Girvies Davis (Illinois)  Case Summary Case Chart


On May 17, 1995, the State of Illinois, with acquiescence by the federal government, executed Girvies Davis by lethal injection. The state and federal governments failed to ensure Davis’s right to a free and fair trial. The unfair and racially discriminatory trial resulted in Davis’s execution.


On December 22, 1978, Charles Biebel, an 89-year-old man, was shot and killed during the course of a robbery in his mobile home in Belleville, Illinois. There were no witnesses to the robbery/murder and there was no physical evidence at the crime scene to help identify the murderer. Girvies Davis was arrested, tried, and convicted of Biebel’s murder.

Salient Issues


Davis, known to the police as a small-time hustler and a thief, was picked up by the police and driven around East St. Louis in a squad car. He testified at a pre-trial hearing that he confessed to a large number of crimes under duress. He was then coerced into signing a series of confessions. Since he was illiterate, he could not read the confessions he signed. In his confession to the Biebel murder, he said he was outside the house when Richard Holman allegedly shot the victim. This confession was the only evidence linking Davis to the crime. Holman was never tried for the murder.

During the sentencing phase of the trial, the jury was never told that Davis was illiterate, nor was it told about the brain damage he had sustained when he was hit by a truck as a child. He was considered borderline mentally retarded and suffered from mental illness and alcoholism. Davis, whether out of shame or ignorance, did not allow his attorneys to present this information to the jury. Had they been able to do so, it might have helped him to avoid a death sentence.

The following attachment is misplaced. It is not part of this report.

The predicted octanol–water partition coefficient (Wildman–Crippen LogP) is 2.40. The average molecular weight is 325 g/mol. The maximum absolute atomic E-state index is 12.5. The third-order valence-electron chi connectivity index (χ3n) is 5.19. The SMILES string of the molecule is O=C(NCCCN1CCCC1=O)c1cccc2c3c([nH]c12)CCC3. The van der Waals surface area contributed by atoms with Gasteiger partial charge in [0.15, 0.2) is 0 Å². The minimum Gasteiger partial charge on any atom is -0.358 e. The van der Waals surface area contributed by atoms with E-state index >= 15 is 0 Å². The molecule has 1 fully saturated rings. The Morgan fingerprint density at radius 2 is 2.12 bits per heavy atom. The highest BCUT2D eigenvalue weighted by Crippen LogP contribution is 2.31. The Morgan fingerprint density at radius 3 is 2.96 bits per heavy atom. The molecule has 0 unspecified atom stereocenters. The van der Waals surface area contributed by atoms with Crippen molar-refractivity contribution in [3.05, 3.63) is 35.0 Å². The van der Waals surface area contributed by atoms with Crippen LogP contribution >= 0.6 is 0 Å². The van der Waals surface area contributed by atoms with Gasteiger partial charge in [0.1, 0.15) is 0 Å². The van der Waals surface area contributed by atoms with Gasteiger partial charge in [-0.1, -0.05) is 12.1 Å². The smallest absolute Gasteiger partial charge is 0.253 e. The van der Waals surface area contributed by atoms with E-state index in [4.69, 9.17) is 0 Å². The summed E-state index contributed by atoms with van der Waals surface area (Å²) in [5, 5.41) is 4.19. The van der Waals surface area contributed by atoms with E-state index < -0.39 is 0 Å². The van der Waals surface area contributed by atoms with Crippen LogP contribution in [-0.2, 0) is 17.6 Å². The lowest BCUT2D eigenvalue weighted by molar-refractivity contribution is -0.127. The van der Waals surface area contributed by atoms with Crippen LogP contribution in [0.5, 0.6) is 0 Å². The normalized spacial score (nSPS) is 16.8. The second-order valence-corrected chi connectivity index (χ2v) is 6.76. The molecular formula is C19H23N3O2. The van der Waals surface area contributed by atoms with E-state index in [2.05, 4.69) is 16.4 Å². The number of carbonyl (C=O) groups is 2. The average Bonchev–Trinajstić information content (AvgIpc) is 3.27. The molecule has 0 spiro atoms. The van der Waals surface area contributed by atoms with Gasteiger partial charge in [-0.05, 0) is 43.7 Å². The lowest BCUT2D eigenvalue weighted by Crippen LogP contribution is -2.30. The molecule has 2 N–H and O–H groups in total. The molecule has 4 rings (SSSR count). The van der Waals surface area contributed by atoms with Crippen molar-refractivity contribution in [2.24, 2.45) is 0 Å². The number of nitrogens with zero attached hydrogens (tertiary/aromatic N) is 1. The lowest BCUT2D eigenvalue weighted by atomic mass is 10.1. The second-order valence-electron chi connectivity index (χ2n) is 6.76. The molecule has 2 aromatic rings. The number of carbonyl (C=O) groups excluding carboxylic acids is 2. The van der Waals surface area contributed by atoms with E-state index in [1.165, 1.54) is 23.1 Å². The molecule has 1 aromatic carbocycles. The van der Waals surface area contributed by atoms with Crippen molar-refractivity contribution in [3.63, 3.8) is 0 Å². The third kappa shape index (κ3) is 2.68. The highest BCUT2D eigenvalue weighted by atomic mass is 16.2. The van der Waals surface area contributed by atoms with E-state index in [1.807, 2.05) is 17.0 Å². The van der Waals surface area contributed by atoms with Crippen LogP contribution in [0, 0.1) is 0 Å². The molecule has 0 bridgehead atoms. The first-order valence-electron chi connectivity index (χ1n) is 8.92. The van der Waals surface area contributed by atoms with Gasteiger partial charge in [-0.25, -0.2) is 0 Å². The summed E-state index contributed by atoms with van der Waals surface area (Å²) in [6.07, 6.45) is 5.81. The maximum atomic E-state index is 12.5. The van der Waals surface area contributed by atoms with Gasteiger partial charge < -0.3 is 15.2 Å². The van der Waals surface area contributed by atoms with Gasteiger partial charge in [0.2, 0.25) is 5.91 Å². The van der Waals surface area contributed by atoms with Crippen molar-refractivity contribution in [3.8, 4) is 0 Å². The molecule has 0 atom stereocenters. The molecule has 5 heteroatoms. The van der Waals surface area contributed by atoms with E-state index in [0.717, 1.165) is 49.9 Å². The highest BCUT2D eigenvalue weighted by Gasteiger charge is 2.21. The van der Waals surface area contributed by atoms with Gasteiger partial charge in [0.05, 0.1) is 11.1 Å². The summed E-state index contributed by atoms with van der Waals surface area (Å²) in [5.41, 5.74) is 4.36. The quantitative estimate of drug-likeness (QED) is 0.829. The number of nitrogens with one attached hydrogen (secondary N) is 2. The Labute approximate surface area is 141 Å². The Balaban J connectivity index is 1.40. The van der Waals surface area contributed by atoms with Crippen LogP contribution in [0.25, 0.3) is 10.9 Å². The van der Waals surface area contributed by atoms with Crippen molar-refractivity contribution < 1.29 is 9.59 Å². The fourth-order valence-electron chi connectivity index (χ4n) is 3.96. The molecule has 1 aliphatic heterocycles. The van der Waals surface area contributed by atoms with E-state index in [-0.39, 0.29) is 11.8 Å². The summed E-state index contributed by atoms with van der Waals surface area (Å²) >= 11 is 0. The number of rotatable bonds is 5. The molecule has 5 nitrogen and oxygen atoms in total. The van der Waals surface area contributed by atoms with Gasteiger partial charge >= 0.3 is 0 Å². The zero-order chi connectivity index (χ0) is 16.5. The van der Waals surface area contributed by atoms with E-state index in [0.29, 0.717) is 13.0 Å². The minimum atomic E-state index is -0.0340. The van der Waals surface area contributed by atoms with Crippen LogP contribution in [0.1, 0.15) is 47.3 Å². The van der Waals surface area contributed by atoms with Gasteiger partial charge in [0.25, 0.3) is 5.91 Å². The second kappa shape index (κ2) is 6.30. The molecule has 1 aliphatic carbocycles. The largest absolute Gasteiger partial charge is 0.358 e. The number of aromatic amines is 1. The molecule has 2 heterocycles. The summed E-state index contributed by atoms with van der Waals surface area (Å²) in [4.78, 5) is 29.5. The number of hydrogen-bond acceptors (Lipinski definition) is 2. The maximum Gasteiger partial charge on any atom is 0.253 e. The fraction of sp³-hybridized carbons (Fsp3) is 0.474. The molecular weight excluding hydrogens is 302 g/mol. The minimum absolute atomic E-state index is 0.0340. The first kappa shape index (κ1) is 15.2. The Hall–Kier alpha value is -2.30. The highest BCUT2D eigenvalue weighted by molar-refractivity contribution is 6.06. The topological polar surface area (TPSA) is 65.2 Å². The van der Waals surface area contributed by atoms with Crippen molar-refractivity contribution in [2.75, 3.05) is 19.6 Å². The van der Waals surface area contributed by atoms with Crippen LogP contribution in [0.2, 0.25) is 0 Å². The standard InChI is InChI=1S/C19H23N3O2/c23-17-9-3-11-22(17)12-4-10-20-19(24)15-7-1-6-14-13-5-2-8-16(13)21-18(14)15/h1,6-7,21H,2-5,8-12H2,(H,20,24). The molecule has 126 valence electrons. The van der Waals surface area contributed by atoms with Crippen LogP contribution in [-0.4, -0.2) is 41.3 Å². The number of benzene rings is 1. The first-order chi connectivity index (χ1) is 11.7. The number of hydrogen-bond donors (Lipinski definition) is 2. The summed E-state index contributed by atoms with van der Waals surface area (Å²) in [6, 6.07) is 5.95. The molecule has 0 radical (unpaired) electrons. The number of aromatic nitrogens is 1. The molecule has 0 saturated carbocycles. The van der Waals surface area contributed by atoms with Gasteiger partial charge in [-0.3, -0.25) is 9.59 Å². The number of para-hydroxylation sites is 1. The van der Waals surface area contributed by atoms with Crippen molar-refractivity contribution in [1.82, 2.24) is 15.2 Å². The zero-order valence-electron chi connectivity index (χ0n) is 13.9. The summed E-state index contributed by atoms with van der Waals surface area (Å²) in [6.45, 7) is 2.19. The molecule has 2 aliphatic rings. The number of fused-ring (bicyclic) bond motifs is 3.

Davis’s conviction and sentence were affirmed by the Illinois Supreme Court on February 18, 1983. Justice Joseph Goldenhersh voted to affirm the conviction, but dissented on the sentence on the grounds that there was no evidence that Davis, not Holman, had been the triggerman. Justice Seymour Simon dissented on both conviction and sentence. The St. Clair County Circuit Court dismissed Davis’s petition for post conviction relief without a hearing. The Illinois Supreme Court unanimously denied his appeal on December 21, 1987. On January 13, 1994 the U.S. District Court and the Seventh Circuit Court of Appeals denied Davis’s petition for federal writ of habeas corpus. His petition for a rehearing en banc by Seventh Circuit was denied on April 13, 1994.


Girvies Davis was executed despite compelling evidence of his innocence. The state intentionally excluded all African Americans from the jury, a practice later found to be an unconstitutional form of racial discrimination. The only evidence against Davis was his confession, which he claimed was coerced. Many of his other confessions were found to be false. Other evidence, such as his illiteracy, brain damage, and mental impairments was not presented to the jury. Another man, thought to be the triggerman in this case, was never tried for the crime.


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